A week after detectives returned from Jamaica, and nearly a year after the murders, Toyota alerted other police agencies that Pratt was wanted for questioning. Within hours Miami-Dade police said they had him in custody, accused of harassing people for money at a gas station.
Pratt, a high school dropout, was 32 and homeless. He’d grown up in the North Miami Beach area in foster homes. He didn’t really know his parents.
He frequently had run-ins with police but they were mostly minor: often for trespassing and loitering. He was arrested twice in 2008 for exposing himself and masturbating, once in front of two women in the Georgia Tech library and another in a Starbucks in North Florida.
He’d been to Florida prisons twice, spending nearly three years there in the 1990s. The more recent crime occurred in 1998 after an officer said he hit another cop with a vehicle during a drug bust and threw a revolver out of the window as he fled, according to a police report.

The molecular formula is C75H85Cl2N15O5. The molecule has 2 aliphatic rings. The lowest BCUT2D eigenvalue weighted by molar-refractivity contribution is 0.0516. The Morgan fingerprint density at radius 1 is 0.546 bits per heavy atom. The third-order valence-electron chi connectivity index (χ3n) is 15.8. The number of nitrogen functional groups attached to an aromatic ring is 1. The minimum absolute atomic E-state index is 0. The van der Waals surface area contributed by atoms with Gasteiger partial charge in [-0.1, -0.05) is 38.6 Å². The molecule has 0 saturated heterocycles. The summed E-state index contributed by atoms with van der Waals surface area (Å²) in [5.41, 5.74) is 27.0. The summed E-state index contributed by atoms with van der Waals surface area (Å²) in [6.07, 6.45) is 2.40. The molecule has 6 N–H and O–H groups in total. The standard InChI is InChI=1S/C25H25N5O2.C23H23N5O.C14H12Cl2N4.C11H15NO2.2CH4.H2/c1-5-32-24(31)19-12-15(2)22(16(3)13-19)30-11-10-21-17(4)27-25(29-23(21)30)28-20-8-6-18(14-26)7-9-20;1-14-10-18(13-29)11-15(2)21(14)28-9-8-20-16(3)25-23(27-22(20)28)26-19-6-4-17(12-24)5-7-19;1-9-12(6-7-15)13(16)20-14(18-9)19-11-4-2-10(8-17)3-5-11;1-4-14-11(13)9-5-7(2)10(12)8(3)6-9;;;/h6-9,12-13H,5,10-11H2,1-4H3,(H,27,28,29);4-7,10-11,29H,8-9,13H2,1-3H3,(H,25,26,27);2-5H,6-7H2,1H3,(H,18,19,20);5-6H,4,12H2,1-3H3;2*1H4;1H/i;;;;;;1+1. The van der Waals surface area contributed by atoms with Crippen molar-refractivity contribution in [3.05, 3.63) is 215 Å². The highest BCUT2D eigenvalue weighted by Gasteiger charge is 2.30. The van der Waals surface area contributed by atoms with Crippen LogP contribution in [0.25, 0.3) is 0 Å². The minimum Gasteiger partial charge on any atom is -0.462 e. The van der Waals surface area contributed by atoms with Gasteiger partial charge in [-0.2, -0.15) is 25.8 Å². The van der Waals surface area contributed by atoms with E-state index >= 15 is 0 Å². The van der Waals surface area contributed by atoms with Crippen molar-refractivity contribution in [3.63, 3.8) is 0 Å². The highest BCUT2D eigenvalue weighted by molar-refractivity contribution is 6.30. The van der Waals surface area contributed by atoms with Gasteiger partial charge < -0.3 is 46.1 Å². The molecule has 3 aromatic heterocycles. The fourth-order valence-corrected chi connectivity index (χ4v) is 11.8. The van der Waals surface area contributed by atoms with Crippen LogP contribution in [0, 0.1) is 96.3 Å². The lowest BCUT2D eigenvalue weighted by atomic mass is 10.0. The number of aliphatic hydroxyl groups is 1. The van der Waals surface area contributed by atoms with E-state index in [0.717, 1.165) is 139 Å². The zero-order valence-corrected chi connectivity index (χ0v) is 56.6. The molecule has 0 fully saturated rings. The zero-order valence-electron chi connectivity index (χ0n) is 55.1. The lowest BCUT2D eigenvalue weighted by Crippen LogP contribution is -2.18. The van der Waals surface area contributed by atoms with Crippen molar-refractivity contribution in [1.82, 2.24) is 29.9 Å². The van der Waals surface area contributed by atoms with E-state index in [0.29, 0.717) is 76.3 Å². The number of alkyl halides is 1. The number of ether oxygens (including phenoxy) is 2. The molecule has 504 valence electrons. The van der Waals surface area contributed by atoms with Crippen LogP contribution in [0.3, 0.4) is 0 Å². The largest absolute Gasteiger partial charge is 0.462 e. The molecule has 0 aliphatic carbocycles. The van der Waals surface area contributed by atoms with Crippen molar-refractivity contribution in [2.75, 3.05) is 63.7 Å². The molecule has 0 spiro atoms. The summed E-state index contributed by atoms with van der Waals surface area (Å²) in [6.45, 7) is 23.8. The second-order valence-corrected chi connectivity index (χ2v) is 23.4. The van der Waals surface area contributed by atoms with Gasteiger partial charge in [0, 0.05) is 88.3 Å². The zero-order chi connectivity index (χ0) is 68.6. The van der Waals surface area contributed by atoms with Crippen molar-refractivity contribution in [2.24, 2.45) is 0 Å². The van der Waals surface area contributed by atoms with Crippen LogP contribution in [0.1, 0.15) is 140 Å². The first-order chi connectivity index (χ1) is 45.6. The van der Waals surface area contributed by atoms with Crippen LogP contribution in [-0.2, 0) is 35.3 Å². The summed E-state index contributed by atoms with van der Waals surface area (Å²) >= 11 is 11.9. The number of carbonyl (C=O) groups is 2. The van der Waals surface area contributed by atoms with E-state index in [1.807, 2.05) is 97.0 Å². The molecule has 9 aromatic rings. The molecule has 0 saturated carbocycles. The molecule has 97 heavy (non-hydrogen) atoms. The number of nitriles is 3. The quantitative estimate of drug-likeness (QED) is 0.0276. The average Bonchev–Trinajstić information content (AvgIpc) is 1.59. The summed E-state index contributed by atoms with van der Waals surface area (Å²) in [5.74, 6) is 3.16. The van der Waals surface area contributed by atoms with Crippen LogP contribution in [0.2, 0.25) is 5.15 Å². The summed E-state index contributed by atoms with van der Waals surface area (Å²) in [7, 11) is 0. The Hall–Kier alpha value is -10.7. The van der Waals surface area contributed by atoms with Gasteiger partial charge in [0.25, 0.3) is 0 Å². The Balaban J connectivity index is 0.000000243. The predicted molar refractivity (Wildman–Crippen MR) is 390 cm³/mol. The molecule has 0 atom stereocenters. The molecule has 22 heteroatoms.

Since then, he’d moved around Florida, often staying with friends and family. In January 2009 he was in Jacksonville when he was robbed and shot at an apartment complex.
Pratt struggled to keep a steady job after he was shot. He’d sometimes offer to pump gas for people or wash their windshields for tips. He tried handing out newspapers for the Homeless Voice. His debit card balance was negative $6.68 at the time of the murders.
Detectives found Pratt had two encounters with officers near Bisasor’s Miramar home, records show. Eight days before the attack, an officer stopped him for panhandling about two miles away. Roughly 24 hours before the attack, a Miami-Dade officer stopped him about five miles from the home.
Pratt agreed to speak with detectives Toyota and Bertrand without an attorney.
Nearly an hour into their conversation at a police station, Toyota got to the point: We’re here because we’re investigating a murder.
The detectives then pressed Pratt to confess, repeatedly overstating the strength of the DNA evidence.